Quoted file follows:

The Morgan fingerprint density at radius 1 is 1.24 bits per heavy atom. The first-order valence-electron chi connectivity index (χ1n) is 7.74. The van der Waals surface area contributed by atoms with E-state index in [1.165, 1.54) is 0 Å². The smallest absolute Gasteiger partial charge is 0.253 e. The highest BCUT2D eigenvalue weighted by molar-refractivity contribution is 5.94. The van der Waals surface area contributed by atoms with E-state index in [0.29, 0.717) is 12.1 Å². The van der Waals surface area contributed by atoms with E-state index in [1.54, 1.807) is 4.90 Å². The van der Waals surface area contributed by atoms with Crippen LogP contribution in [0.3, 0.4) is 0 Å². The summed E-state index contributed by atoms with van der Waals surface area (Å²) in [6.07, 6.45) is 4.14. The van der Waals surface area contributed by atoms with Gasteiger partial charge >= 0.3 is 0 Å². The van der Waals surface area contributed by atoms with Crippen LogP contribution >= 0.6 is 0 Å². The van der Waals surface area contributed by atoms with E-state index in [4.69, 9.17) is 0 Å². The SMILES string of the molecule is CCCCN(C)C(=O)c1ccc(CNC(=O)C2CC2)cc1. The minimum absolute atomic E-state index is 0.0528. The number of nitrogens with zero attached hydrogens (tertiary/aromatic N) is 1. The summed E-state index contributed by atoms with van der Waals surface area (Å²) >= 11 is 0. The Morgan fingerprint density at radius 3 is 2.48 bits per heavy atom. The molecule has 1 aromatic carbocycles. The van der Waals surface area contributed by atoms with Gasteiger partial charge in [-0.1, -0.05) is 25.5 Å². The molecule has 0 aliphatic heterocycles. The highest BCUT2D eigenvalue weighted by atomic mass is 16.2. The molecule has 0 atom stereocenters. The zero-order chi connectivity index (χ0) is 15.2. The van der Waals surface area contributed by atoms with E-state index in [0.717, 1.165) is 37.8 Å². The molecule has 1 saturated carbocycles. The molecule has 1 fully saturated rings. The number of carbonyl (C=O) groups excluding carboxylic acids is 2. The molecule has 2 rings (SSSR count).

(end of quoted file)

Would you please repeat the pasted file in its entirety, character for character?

The Morgan fingerprint density at radius 1 is 1.24 bits per heavy atom. The first-order valence-electron chi connectivity index (χ1n) is 7.74. The van der Waals surface area contributed by atoms with E-state index in [1.165, 1.54) is 0 Å². The smallest absolute Gasteiger partial charge is 0.253 e. The highest BCUT2D eigenvalue weighted by molar-refractivity contribution is 5.94. The van der Waals surface area contributed by atoms with E-state index in [0.29, 0.717) is 12.1 Å². The van der Waals surface area contributed by atoms with E-state index in [1.54, 1.807) is 4.90 Å². The van der Waals surface area contributed by atoms with Crippen LogP contribution in [0.3, 0.4) is 0 Å². The summed E-state index contributed by atoms with van der Waals surface area (Å²) in [6.07, 6.45) is 4.14. The van der Waals surface area contributed by atoms with Gasteiger partial charge >= 0.3 is 0 Å². The van der Waals surface area contributed by atoms with Crippen LogP contribution >= 0.6 is 0 Å². The van der Waals surface area contributed by atoms with E-state index in [4.69, 9.17) is 0 Å². The SMILES string of the molecule is CCCCN(C)C(=O)c1ccc(CNC(=O)C2CC2)cc1. The minimum absolute atomic E-state index is 0.0528. The number of nitrogens with zero attached hydrogens (tertiary/aromatic N) is 1. The summed E-state index contributed by atoms with van der Waals surface area (Å²) >= 11 is 0. The Morgan fingerprint density at radius 3 is 2.48 bits per heavy atom. The molecule has 1 aromatic carbocycles. The van der Waals surface area contributed by atoms with Gasteiger partial charge in [-0.1, -0.05) is 25.5 Å². The molecule has 0 aliphatic heterocycles. The highest BCUT2D eigenvalue weighted by atomic mass is 16.2. The molecule has 0 atom stereocenters. The zero-order chi connectivity index (χ0) is 15.2. The van der Waals surface area contributed by atoms with E-state index in [0.717, 1.165) is 37.8 Å². The molecule has 1 saturated carbocycles. The molecule has 1 fully saturated rings. The number of carbonyl (C=O) groups excluding carboxylic acids is 2. The molecule has 2 rings (SSSR count).